I'm sure at some point you'll be discussing possible substitutions, but I'll ask about one now.  I had to look up Okinawa black sugar.  It's obviously a different color than piloncillo, which is readily available.  How different are they, aside from the obvious color differences? Would the Mexican sugar cone be a workable substitute? I ask this because I'm also dying to try the cured egg yolks!

Without meaning to speak for Rob, I'd say he specified that sugar for the flavor profile he wanted for his recipe. The curing technique works with any type of sugar.


It's kinda like wrestling a gorilla... you don't stop when you're tired, you stop when the gorilla is tired.

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I have a section in the front of the book that begs people to be creative and not a slave to the recipes, but you can get okinawa black from Rare Tea Cellars.com.  Okinawa black has a very strong minerality - almost iodine-ish flavor that I love with cured yoilk.


Edited by gfron1 (log)
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Without meaning to speak for Rob, I'd say he specified that sugar for the flavor profile he wanted for his recipe. The curing technique works with any type of sugar.

 

That makes sense. Thanks for the curing information.


Nancy Smith, aka "Smithy"
HosteG Forumsnsmith@egstaff.org

"Every day should be filled with something delicious, because life is too short not to spoil yourself. " -- Ling (with permission)

"There comes a time in every project when you have to shoot the engineer and start production." -- author unknown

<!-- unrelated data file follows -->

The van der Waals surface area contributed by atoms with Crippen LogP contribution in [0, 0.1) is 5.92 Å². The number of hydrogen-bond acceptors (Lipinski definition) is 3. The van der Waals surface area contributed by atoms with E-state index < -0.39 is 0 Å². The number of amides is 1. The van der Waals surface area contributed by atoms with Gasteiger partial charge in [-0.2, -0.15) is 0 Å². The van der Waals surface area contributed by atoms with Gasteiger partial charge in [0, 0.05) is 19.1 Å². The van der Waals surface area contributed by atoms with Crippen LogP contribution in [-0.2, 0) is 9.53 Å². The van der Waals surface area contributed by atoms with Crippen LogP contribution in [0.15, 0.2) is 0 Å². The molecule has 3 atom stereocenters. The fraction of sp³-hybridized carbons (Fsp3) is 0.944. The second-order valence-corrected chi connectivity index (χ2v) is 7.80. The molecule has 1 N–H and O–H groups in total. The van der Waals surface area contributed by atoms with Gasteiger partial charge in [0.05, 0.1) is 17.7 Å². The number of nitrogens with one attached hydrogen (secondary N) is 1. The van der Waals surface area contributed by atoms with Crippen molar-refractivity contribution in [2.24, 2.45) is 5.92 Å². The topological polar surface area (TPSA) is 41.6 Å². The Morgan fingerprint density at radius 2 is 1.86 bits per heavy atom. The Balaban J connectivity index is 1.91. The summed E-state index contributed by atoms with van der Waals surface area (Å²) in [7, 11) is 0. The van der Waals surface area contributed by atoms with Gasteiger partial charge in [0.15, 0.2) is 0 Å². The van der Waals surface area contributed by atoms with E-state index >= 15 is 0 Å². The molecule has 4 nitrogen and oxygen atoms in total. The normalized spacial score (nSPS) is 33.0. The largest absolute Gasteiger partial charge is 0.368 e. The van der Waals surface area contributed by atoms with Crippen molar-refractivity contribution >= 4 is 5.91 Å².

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Well, I'm not ashamed to admit that I don't know what "spread organically" means. I just Googled it, and nothing meaningful came up. So I think it would be necessary to explain what you mean by that if you want to appeal to enough people to make them want to buy your cookbook and be profitable.

 

Also, many of your ingredients would be extremely hard to find for most people. Even die hard food enthusiasts might be taken aback by the percentage of ingredients that would either take a lot of work to source or require them to risk their credit information online for what seems to be one bite of food, even superlative food. So I suggest you make more recommendations for substitute ingredients like you did with the canola for harder to find rice bran oil. Perhaps some mainstream nut that could be ground to flour at home for the acorn flour or almond flour?